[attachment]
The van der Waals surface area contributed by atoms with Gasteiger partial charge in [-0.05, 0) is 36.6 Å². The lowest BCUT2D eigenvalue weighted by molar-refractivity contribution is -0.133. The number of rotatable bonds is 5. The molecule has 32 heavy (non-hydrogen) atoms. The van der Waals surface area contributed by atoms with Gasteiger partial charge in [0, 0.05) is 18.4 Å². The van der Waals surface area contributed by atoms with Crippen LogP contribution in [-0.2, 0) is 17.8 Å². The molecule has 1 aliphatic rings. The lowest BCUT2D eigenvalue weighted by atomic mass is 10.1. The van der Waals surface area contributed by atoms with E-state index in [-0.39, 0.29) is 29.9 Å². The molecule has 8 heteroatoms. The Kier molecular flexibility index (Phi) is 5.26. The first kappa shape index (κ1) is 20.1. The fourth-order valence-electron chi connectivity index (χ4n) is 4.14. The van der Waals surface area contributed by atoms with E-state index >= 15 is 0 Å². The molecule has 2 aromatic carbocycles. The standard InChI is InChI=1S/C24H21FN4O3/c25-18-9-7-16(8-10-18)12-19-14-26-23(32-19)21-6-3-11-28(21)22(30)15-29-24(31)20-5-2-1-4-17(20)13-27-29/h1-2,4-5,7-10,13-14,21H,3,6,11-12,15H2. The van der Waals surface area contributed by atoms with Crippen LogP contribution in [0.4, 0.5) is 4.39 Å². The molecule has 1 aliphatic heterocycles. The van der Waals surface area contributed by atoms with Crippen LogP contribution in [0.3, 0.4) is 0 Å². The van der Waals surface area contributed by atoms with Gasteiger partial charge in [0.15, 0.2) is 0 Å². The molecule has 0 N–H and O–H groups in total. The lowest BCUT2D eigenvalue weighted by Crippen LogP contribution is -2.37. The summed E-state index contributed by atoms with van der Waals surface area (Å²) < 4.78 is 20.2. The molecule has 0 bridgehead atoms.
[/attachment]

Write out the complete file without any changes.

The van der Waals surface area contributed by atoms with Gasteiger partial charge in [-0.05, 0) is 36.6 Å². The lowest BCUT2D eigenvalue weighted by molar-refractivity contribution is -0.133. The number of rotatable bonds is 5. The molecule has 32 heavy (non-hydrogen) atoms. The van der Waals surface area contributed by atoms with Gasteiger partial charge in [0, 0.05) is 18.4 Å². The van der Waals surface area contributed by atoms with Crippen LogP contribution in [-0.2, 0) is 17.8 Å². The molecule has 1 aliphatic rings. The lowest BCUT2D eigenvalue weighted by atomic mass is 10.1. The van der Waals surface area contributed by atoms with E-state index in [-0.39, 0.29) is 29.9 Å². The molecule has 8 heteroatoms. The Kier molecular flexibility index (Phi) is 5.26. The first kappa shape index (κ1) is 20.1. The fourth-order valence-electron chi connectivity index (χ4n) is 4.14. The van der Waals surface area contributed by atoms with E-state index >= 15 is 0 Å². The molecule has 2 aromatic carbocycles. The standard InChI is InChI=1S/C24H21FN4O3/c25-18-9-7-16(8-10-18)12-19-14-26-23(32-19)21-6-3-11-28(21)22(30)15-29-24(31)20-5-2-1-4-17(20)13-27-29/h1-2,4-5,7-10,13-14,21H,3,6,11-12,15H2. The van der Waals surface area contributed by atoms with Crippen LogP contribution in [0.4, 0.5) is 4.39 Å². The molecule has 1 aliphatic heterocycles. The van der Waals surface area contributed by atoms with Crippen LogP contribution in [0.3, 0.4) is 0 Å². The van der Waals surface area contributed by atoms with Gasteiger partial charge in [0.15, 0.2) is 0 Å². The molecule has 0 N–H and O–H groups in total. The lowest BCUT2D eigenvalue weighted by Crippen LogP contribution is -2.37. The summed E-state index contributed by atoms with van der Waals surface area (Å²) < 4.78 is 20.2. The molecule has 0 bridgehead atoms.